Tuesday, December 06, 2005

A stretch of river VI: Ice

The river is now almost completely iced over. This fascinates me, for reasons that I will explain.

I grew up in Central Texas, where a winter morning in the mid-20s was unusually cold (the all-time low for Austin is still 2 above 0, recorded sometime back in the '50s; Daddy (he was a boy at that time) told me that the propane in the tank froze on that day) and snow was so uncommon and the area so unprepared for it that even a light dusting would close the schools. During my childhood (up to when I turned 18), I remember seeing 5 snowfalls. In my seven years of living in Mobile, it snowed once: nice, big flakes that didn't stick. During my first winter in Wichita (2000-01), I saw more snow here than I had collectively seen in my entire life. As I write this, at the beginning of my 6th winter here, it's 12 degrees outside and we're expecting snow tonight and tomorrow. The tree limbs sound like dead sticks when the wind causes them to hit each other. The new hasn't worn off this thing called Cold for me (though I'd rather not have to walk Scruffy in the mornings (the afternoons aren't so bad, if the winds are calm)).

But the river. Back in my part of Texas, it was a big deal if mud puddles had any ice at all in them. Of course, I "knew that" further north ice would form on and freeze over rivers and lakes, but that wasn't something I had directly experienced until one day late last week, when I was walking the Scruff-meister in the morning and looking at the water and thinking, "Is that actually ice along the banks?" It would be gone in the afternoon, so I couldn't confirm in better light. But now there's no mistaking it: ducks and geese, who rest at night on open water, have only a few open patches of water to congregate in; yesterday morning, in fact, when some near the bank thought Scruffy and I were a little too close, they moved away from us, and we could hear the claws on their toes scraping on the ice. A strange sound, one that actually reminded me that ducks and geese do have tiny claws on their toes. And this morning, we actually saw a cat sitting on the river ice a few feet from the bank. Scruffy wanted to give chase, but I felt no great urge to experience the probable thrill of fishing a dog out of a river in 9-degree weather. I'm sure you understand.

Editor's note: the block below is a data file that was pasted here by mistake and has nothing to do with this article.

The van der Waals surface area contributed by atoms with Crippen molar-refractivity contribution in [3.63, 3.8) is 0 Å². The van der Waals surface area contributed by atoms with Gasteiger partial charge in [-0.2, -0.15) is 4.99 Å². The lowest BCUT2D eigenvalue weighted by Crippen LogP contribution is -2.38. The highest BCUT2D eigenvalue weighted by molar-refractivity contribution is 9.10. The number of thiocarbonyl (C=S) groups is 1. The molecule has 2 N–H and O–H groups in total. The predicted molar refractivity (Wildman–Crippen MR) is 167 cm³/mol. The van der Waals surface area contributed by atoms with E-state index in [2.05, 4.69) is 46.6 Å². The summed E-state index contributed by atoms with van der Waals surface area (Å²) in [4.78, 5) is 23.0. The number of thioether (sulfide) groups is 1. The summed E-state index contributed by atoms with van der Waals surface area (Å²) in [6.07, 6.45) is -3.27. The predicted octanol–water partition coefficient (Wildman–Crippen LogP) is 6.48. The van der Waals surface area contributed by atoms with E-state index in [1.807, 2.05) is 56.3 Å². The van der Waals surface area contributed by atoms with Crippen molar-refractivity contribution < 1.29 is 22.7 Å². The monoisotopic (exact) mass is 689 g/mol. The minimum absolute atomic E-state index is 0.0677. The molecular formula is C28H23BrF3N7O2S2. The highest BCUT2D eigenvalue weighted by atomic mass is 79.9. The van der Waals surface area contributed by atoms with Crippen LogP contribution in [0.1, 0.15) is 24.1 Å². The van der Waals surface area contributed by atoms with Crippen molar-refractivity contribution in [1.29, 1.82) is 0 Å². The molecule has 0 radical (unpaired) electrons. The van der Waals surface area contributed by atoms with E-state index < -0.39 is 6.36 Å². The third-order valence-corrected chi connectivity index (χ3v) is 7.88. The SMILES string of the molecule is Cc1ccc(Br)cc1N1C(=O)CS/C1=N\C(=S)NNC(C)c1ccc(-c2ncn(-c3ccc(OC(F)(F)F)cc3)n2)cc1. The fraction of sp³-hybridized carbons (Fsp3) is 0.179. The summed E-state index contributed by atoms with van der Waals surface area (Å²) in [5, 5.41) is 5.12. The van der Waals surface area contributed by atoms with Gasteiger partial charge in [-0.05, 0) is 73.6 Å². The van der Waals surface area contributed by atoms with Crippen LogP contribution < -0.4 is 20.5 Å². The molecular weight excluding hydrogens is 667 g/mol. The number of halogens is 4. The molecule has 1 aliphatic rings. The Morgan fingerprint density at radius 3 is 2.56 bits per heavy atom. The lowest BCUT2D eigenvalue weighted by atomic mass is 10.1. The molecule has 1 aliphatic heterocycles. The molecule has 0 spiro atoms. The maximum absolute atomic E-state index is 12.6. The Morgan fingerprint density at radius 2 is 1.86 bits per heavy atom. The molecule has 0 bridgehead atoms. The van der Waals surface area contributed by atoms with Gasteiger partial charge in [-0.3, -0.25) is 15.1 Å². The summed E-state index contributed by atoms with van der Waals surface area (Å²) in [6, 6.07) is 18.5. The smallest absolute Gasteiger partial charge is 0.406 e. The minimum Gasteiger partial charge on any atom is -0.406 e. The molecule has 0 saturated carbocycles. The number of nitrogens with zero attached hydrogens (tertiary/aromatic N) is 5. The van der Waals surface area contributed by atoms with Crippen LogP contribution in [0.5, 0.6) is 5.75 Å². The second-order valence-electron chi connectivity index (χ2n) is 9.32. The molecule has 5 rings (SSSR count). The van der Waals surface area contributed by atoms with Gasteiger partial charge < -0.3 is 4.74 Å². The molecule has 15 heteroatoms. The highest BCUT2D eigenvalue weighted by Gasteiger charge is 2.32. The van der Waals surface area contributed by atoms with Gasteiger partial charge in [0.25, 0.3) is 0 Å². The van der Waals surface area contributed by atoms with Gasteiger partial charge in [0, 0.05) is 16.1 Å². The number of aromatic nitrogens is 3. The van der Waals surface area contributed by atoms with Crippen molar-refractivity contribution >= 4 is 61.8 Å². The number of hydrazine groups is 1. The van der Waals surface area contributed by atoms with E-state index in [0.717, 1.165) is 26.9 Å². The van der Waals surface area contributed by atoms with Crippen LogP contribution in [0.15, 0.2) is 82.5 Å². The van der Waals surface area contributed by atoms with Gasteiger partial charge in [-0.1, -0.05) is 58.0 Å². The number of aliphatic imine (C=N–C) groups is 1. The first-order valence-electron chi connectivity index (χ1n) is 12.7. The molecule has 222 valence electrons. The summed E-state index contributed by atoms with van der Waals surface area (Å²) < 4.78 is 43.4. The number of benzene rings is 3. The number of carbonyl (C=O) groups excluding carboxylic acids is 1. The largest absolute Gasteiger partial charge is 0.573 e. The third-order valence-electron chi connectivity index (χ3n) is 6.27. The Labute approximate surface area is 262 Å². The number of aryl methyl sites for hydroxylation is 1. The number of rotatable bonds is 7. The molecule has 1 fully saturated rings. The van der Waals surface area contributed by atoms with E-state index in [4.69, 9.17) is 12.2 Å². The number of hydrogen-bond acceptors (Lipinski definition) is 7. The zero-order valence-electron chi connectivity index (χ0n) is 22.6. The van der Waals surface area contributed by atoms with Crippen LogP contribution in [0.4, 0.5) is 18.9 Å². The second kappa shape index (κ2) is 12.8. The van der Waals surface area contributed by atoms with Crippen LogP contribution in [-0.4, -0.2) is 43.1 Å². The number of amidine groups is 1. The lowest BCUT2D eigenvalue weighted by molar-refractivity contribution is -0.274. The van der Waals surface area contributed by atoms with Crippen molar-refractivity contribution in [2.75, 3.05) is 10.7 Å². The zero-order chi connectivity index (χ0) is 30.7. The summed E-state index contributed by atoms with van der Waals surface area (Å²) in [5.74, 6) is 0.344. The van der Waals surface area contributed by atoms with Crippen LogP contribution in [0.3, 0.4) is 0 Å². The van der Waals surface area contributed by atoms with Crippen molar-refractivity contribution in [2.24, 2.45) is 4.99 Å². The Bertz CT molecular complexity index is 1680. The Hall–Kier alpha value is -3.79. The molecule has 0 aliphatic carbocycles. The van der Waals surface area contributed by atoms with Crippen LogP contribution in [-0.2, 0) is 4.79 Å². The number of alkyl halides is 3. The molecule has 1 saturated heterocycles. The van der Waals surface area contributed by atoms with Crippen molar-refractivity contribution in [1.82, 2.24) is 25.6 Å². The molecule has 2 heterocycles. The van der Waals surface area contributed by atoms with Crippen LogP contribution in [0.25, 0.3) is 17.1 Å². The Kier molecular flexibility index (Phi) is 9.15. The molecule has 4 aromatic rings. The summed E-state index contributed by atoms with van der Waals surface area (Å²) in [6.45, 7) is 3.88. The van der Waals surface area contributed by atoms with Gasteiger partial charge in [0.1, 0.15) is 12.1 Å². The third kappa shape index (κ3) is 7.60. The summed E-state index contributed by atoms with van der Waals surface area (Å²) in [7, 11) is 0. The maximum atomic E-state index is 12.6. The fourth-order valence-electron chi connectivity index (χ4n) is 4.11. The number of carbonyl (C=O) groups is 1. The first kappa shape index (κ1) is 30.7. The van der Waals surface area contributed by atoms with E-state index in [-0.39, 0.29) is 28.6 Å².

I have written before about the river's surface when it's warmer: how it can be so smooth at times that it clearly reflects the branches of trees on the other side. The surface of the ice right now, though, before our first heavy snowfall, might actually be a more accurate map of the river-as-river. Portions that froze first are thicker, and you can see a sloping down--a thinning-out--of the ice down to those areas of still-open water. The visual effect is like seeing a beach with a gentle slope to the water. The topographic-map shapes of those undulations, I would imagine, roughly correspond to the slope of the riverbed. And there's one place, maybe 20-30 feet from the bank, that is a near-circle of either open water or very thin ice, indicating the presence of a small spring just below, keeping warmer that section of the river.

The spring, the ice of clearly-varying thicknesses, are clear warnings: the ice may never become thick enough for people to walk on safely. But that cat's sitting on the ice this morning, though, was a dangerous thing for this still-fascinated-by-Cold, transplanted Texan to see, feeding as it does his enormous curiosity as to what it must be like to walk on that frozen surface. I assume that the basic physics are the same as, say, walking on an ice-skating rink or across a frozen parking lot. I've done both those things before, so if that is all there is to it, then I can pass. But if it's different in a more intangible way, a more aesthetic or spiritual way, that is what I'd like to know.

Insight? Knowledge? Advice?

1 comment:

Ariel said...

In my experience, walking on a frozen river or lake reminds one that life itself is tenuous. As well, it makes for very exciting games of tag. Neither of things can happen on an ice rink.

Enjoy the ice.